Napoleon Hill on Great Guitar Playing Right Now
Tuesday Quotes are short explorations of music, life, and the daily endeavor of practicing classical guitar. Find more here. Enjoy!
“If you cannot do great things, do small things in a great way.”
Most of us would love to play guitar better than we do. Faster, bigger pieces of music. More ease and expression in each note. Wider stretches with never a buzzed note. It all sounds marvelous.
But when we sit down to play, we have only our current abilities – nothing more or less.
And one of the challenges of practice is to do today what will lead us to higher abilities tomorrow. (Or more realistically, next month and year). This sounds straightforward, but it’s not.
As humans, we bring our moods, energy-levels, and state of mind to our practices. And these can help or hinder. Managing practice is largely managing our own attention.
So how can we guarantee productive practices? How can we know that what we do today will lead us to better playing in the future? And how can we feel satisfied and enjoy our time on the guitar?
One reliable way is to make quality our top priority.
It doesn’t so much matter THAT we play our scales, but HOW we play our scales. Just a couple of minutes of clean, intentional movements, hearing each sound in real time. This is good practice. This will bring us forward more than an hour of mindless drills.
And it’s the same with our music. It doesn’t matter how difficult the piece is. What matters is the quality we bring to it.
Can we stay focused? Can we place each finger in turn? Can we choose and demonstrate the volume of each note?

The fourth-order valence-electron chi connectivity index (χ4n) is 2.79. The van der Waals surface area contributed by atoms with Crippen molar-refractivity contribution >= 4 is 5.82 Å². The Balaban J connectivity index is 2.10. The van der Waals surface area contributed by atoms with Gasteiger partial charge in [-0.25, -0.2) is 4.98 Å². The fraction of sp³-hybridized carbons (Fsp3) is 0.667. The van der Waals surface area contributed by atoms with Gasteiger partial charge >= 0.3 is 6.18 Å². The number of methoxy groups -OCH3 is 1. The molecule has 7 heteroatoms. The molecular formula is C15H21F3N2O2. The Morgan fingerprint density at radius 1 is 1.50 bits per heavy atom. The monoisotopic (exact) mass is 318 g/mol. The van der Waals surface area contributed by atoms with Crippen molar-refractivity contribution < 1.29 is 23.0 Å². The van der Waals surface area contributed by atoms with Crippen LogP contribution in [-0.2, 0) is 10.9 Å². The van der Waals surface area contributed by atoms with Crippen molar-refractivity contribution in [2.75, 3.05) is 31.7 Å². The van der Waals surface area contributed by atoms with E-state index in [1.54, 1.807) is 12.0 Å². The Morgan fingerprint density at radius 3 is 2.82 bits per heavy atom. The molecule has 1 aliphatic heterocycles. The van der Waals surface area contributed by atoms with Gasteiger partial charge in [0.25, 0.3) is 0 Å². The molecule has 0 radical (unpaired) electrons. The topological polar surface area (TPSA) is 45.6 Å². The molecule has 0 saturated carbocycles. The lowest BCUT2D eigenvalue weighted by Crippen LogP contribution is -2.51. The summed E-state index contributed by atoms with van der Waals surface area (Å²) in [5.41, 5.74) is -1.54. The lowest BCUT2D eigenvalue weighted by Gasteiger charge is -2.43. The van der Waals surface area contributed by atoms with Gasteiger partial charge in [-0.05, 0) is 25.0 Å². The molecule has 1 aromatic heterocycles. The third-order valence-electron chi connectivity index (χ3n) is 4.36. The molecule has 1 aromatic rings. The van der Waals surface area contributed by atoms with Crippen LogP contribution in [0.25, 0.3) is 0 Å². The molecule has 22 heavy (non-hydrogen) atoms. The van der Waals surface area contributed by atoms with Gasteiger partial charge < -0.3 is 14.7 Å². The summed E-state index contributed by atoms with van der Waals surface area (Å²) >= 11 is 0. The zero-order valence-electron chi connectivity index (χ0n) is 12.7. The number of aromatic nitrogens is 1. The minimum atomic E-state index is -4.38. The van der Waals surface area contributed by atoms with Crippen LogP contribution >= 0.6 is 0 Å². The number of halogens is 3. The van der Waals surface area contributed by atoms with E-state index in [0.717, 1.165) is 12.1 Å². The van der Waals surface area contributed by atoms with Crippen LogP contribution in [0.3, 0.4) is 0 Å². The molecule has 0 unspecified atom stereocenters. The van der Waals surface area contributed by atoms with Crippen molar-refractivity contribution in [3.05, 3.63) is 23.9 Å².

This is playing “on purpose.” And what is the purpose? Mastery. Beauty. Creation.
Beautiful playing isn’t in the future, though we convince ourselves otherwise. It only happens one note at a time. First one, then the next, and again.
From beginning levels to the most advanced, the method is the same: play each note with full attention and awareness, in the best way we know how.
Over time the challenges increase, and our conceptions of possibility expand. But the method remains, working its magic in each focused moment.
Hi, I’m Allen Mathews.
I started as a folk guitarist, then fell in love with classical guitar in my 20’s. Despite a lot of practice and schooling, I still couldn’t get my music to flow well. I struggled with excess tension. My music sounded forced. And my hands and body were often sore. I got frustrated, and couldn’t see the way forward. Then, over the next decade, I studied with two other stellar teachers – one focused on the technical movements, and one on the musical (he was a concert pianist). In time, I came to discover a new set of formulas and movements. These brought new life and vitality to my practice. Now I help guitarists find more comfort and flow in their music, so they play more beautifully.
Click here for a sample formula.
Greetings from the UK. I would like to thank you for providing such an excellent resource. The effort and skill which has gone into creating this program is very evident. I started classical guitar a year or so ago with a teacher but was unable to commit to same time regular slots each week.
The Woodshed Program was exactly what I was looking for. I have found the site very intuitive and well structured and have taken your advice and started from the very beginning of the program whilst still practising some of the pieces I was already working on. It is clear that I will benefit greatly from these early technical studies. There were clearly weaknesses and gaps in my knowledge even though I am still at an early stage. Once again many thanks for the program and very best wishes.
~ Rodger Paylor
I also want to thank you for including more video lessons on the Bridges Guitar Series. I have learned to play Calatayud's Waltz. The most exciting thing about having done this is that I sight-read the entire piece as I was learning it. Six months ago looking at a sheet of music was like looking at Egyptian hieroglyphics. Learning to read notation is empowering and I appreciate the sensible way you are teaching us to learn to read music.
~ Steve Simpler
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